“Beautiful area, nice people, but I don’t like the way y’all drive,” said the visitor to the resident. “You drive too slow, and you know you’re going to drive slow, but you still wait until the last second to pull out in front of me,” he continued. “If you can’t see any better than that, might want to get your eyes checked.”
“Don’t like the way you drive either,” said the resident. “If you’re here on vacation, what’s your hurry? Do you think riding my bumper is going to make the five cars in front of me go any faster? Do you get extra points for being the first one to the traffic light?”
“Do you have to hog the left lane all the way from Hiawassee, just because you’re planning to turn left in Blue Ridge? The visitor continued. “You would never make it on the Interstate.”
“In case you haven’t noticed, 76/515 is not an interstate highway or a controlled access road, and there are lots of left turns between here and there. Besides, I don’t want to “make it” on the Interstate. That’s why we live here. Why are YOU here?”
The conversation ended abruptly, and it occurred to me that I probably wouldn’t like the way either of those guys drive. I don’t like the way emotion crosses the boundary between the skin and the steering wheel, or the foot and the gas pedal. I don’t like the increasing aggression on our roads, active and passive, including the guy who rides your bumper as well as the one who passes you, only to immediately slow down. I don’t like the one who slows down and taps the brakes when you’re 5 car lengths away, and then speeds up 20 mph when you get to the passing lane.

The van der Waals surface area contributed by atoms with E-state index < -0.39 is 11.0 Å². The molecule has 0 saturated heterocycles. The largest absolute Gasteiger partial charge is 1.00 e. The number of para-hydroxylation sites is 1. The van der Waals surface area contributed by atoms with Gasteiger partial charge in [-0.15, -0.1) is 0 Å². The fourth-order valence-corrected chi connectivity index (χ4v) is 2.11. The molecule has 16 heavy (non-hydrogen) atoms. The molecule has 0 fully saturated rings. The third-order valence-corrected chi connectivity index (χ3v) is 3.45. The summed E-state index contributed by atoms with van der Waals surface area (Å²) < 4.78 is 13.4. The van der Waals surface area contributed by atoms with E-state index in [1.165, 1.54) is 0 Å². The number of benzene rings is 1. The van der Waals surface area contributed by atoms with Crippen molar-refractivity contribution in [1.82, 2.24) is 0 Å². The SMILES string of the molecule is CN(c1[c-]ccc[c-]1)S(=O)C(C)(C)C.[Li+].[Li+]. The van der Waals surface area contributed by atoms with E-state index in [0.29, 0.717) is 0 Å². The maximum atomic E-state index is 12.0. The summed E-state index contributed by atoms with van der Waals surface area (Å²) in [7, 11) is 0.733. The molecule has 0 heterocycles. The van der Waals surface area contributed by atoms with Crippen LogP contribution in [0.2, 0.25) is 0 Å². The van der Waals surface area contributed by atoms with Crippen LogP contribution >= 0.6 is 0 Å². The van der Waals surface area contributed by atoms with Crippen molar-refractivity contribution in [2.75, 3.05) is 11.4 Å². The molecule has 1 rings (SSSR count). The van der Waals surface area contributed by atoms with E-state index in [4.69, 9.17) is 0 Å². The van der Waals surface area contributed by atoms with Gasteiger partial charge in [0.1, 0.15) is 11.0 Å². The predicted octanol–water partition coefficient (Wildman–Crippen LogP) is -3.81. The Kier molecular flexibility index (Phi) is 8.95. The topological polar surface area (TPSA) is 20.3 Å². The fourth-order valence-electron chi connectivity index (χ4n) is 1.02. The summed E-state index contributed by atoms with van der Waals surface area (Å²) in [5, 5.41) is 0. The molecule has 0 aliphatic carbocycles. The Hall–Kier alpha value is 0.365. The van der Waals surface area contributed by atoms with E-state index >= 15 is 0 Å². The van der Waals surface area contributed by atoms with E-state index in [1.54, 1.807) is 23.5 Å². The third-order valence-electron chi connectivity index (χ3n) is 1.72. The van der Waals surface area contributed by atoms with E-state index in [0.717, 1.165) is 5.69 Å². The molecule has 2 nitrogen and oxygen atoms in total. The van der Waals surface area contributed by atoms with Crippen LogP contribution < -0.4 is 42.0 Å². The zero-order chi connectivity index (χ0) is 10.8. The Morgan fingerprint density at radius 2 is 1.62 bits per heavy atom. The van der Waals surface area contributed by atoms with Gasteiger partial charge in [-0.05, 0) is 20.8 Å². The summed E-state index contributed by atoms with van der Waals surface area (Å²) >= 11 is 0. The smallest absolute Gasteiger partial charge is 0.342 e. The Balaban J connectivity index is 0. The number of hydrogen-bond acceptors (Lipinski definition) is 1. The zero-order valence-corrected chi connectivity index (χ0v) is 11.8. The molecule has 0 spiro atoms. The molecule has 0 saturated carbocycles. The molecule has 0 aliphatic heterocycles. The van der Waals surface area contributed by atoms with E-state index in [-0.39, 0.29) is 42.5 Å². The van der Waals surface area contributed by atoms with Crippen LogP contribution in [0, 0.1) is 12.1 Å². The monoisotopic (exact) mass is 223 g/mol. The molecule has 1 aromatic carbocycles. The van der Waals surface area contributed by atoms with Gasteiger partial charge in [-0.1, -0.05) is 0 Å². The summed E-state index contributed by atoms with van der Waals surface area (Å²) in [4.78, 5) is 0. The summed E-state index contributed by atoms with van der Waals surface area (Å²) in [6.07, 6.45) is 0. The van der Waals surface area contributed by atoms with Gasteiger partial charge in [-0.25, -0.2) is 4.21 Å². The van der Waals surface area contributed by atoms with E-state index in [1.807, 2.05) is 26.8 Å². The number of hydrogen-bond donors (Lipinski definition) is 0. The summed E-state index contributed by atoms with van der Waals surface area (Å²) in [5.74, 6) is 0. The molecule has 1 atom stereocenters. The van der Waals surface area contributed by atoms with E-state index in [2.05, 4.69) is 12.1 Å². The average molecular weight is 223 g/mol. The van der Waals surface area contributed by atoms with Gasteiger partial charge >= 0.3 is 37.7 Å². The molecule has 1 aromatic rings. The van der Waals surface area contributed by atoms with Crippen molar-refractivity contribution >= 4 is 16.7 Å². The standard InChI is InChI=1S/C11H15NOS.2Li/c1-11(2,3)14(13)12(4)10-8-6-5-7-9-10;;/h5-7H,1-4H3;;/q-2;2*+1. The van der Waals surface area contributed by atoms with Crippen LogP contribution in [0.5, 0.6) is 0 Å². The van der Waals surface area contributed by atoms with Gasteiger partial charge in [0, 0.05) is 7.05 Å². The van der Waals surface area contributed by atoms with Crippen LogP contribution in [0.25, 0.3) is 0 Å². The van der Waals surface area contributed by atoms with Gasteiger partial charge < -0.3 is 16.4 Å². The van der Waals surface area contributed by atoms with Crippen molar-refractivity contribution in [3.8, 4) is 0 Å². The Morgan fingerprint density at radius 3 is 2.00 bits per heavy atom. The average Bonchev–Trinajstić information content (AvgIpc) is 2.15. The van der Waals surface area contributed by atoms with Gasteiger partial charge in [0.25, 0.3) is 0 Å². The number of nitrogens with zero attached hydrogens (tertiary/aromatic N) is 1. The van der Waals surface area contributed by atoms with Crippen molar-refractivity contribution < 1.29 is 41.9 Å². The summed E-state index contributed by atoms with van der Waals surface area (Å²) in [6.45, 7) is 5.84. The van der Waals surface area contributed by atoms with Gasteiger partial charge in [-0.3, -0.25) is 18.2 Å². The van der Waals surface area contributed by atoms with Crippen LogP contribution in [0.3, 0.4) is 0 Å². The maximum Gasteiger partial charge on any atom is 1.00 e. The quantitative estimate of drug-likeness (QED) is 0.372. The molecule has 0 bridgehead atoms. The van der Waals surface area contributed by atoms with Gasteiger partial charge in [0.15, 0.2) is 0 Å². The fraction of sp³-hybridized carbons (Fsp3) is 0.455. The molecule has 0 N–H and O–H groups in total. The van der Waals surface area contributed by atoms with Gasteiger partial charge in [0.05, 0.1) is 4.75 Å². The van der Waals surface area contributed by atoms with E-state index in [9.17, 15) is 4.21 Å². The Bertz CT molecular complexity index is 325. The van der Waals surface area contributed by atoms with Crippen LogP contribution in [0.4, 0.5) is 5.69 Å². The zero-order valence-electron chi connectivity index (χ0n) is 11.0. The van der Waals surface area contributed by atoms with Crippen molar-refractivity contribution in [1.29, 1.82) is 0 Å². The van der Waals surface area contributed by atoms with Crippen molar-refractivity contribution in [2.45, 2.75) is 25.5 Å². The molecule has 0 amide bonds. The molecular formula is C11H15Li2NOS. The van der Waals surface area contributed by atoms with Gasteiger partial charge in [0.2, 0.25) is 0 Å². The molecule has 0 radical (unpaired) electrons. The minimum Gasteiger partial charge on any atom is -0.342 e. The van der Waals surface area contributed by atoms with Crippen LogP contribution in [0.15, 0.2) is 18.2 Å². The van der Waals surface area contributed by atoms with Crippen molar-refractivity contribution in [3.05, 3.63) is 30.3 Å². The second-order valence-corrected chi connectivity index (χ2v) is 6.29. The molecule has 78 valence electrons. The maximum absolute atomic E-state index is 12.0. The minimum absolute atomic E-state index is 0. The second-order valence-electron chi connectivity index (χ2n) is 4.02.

I don’t like the fact that traffic jams are the cumulative result of individual acts of selfishness and stupidity. I don’t like the territory between cussedness and cluelessness which prevents most people from using a pull-out on a mountain road when there is a line of cars behind them, and a simple act of courtesy could eliminate a lot of unnecessary frustration.
Simple acts of courtesy seem harder to come by on the highway. If the way people drive is a measure of the state of civility in a civil society, then we may be in trouble. I don’t want to share the road with people impaired by emotion any more than I want to drive amongst those who are under the influence of drugs or alcohol – both use the same systems in the brain, and the results can be identical. There have always been hot heads on the road, and idiots, and people with the coordination of a half grown puppy. One hundred percent of us have, at one time or another, overestimated our ability to understand and manage the physics of objects in motion, or to react to the unexpected. Unfortunately, the anger and frustration that is now actively cultivated by cultural and political forces and aggravated by economics, is manifesting in many unhealthy ways. When it finds its way into a half ton projectile traveling 70 miles per hour, it makes a hazardous activity even more dangerous.
“Who, oh who will the next fool be? Don’t let it be me. Don’t let it be me.” That is a pretty good driving mantra. It cultivates an awareness of the certainty that we will sooner or later be surprised by something on the road that requires an immediate response, and we’re all capable of being that black swan. In the meantime, it might help our attitudes to remember that we are not in the traffic. We are the traffic.